EECS Colloquium: BioDesign: Using Diversity to Understand Nature, Transform Education, and Invent the Future
Colloquium: Departmental: EE: CS | September 19 | 4-5 p.m. | Soda Hall, 306 (HP Auditorium)
Robert Full, UC Berkeley
BioDesign is an exemplar of convergence integrating knowledge, tools, and ways of thinking and interacting from biology, engineering, physics, and applied mathematics to form a comprehensive synthetic framework for addressing scientific and societal challenges that exist at the interfaces of many traditional disciplines. Now more than ever before, biodiversity can instruct us on how to best use new materials and manufacturing processes, because these human technologies have more of the characteristics of life. We can use principles of energy management discovered in legged locomotion, inertial assisted control shown by tails of leaping lizards, robustness seen in the exoskeletal material of compressed cockroaches entering cervices, fibrillar adhesion observed in geckos racing up trees, and learning by squirrels launching off branches. Although biodiversity offers enormous potential for novel designs, extracting principles is challenging because natural selection is not engineering. To share approaches to these challenges, we developed an education program that connects two recent revolutions, biodesign with the maker movement's democratizing effects. Our i4s Toward Tomorrow Program (http://biodesign.berkeley.edu) seeks to expand the STEAM workforce with an early, inspirational and interdisciplinary experience fostering inclusive excellence. Using culturally sustaining connections, students envision a future where diverse minds are urgently needed for involvement, imagination, invention and innovation (i4). The program aims to remove artificial, disciplinary boundaries by including designers, artists, social scientists, and entrepreneurs collaborating in diverse teams using biological discoveries to invent their future.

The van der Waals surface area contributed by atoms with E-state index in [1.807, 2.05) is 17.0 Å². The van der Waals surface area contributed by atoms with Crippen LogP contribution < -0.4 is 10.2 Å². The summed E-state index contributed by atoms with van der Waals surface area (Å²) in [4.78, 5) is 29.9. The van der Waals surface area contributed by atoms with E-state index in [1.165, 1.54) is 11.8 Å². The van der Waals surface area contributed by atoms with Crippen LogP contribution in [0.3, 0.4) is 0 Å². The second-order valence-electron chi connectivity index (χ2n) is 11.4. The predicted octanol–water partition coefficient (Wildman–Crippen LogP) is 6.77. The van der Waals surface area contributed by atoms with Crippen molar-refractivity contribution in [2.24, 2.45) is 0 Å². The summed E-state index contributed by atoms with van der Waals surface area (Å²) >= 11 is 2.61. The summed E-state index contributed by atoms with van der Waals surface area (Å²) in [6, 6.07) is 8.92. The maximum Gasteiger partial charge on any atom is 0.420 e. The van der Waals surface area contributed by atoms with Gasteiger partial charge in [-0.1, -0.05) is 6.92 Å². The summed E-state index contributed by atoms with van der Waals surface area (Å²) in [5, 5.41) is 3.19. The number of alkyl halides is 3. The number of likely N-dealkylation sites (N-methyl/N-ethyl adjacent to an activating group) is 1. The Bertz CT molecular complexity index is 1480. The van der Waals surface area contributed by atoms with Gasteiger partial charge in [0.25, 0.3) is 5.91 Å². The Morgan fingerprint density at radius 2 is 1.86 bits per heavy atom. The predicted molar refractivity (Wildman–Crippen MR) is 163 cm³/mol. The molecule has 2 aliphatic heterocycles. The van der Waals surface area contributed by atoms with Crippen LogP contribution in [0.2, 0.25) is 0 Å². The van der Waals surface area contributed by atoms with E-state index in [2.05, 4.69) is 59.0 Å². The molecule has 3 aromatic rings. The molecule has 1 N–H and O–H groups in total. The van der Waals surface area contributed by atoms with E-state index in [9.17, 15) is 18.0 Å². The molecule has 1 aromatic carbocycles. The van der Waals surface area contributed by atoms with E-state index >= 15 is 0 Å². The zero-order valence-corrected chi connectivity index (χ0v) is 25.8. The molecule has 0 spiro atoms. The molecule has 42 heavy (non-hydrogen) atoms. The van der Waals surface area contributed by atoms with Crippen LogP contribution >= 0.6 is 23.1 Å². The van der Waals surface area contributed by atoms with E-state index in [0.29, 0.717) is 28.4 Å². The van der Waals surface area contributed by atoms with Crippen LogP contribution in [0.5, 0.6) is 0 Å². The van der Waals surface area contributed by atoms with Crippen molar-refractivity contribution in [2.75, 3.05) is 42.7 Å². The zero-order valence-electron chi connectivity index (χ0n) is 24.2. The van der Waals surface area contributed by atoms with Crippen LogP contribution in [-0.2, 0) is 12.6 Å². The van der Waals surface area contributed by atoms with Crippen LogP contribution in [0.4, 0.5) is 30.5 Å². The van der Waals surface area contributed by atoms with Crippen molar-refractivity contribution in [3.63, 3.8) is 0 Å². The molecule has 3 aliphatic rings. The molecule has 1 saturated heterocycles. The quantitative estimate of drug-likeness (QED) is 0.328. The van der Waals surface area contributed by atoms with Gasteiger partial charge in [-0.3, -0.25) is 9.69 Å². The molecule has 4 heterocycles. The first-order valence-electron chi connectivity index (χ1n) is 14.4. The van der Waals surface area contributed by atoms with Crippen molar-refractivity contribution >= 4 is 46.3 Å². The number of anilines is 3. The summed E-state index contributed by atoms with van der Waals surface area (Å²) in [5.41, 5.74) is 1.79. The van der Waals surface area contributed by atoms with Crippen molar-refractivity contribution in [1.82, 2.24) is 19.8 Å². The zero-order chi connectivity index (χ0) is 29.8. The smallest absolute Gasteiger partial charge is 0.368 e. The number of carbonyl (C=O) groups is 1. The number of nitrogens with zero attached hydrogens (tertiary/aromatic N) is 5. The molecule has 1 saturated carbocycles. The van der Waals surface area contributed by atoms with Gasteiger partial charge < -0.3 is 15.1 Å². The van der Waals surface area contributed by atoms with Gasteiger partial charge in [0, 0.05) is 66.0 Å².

Robert J. Full is a Howard Hughes Medical Institute Professor in the Department of Integrative Biology and Electrical Engineering and Computer Science at the University of California at Berkeley. Professor Full has led an international effort to demonstrate the value of integrative biology and biological inspiration by the formation of interdisciplinary collaborations among biologists, engineers, and mathematicians from academia and industry. Professor Full is founder and director of CiBER (http://ciber.berkeley.edu), the Center for interdisciplinary Bio-inspiration in Education and Research, the Editor-in-Chief of the journal Bioinspiration and Biomimetics (http://iopscience.iop.org/journal/1748-3190), a science advisory board member of the new journal, Science Robotics, and serves on the advisory boards of Switzerlands National Centre of Competency in Research - Robots, Harvards Wyss Institute for Biologically Inspired Engineering, and the National Academies of Sciences, Engineering, and Medicines Board of Life Sciences. Professor Fulls programmatic theme is Diversity Enables Discovery. He directs the Poly-PEDAL Laboratory (http://polypedal.berkeley.edu), which studies the Performance, Energetics and Dynamics of Animal Locomotion (PEDAL) in many-footed creatures (Poly), such as cockroaches, crabs, and lizards. His discoveries of fundamental principles in motion science have led to the design of animal inspired control circuits, artificial muscles, legged robots, and self-cleaning, dry adhesives. His efforts in education research have led to discovery- and design-based courses, including his new Bioinspired Design course (http://biodesign.berkeley.edu/bioinspired-design-course/), featured in his i4s Toward Tomorrow Program (http://biodesign.berkeley.edu) focusing on inclusive excellence. Professor Full received a NSF Presidential Young Investigator Award, Berkeleys Distinguished Teaching Award, was named a Mentor in the Life Sciences by the National Academies of Sciences, and was elected to the American Association for the Advancement of Science, and the American Academy of Arts and Sciences under the new category, Emerging Fields.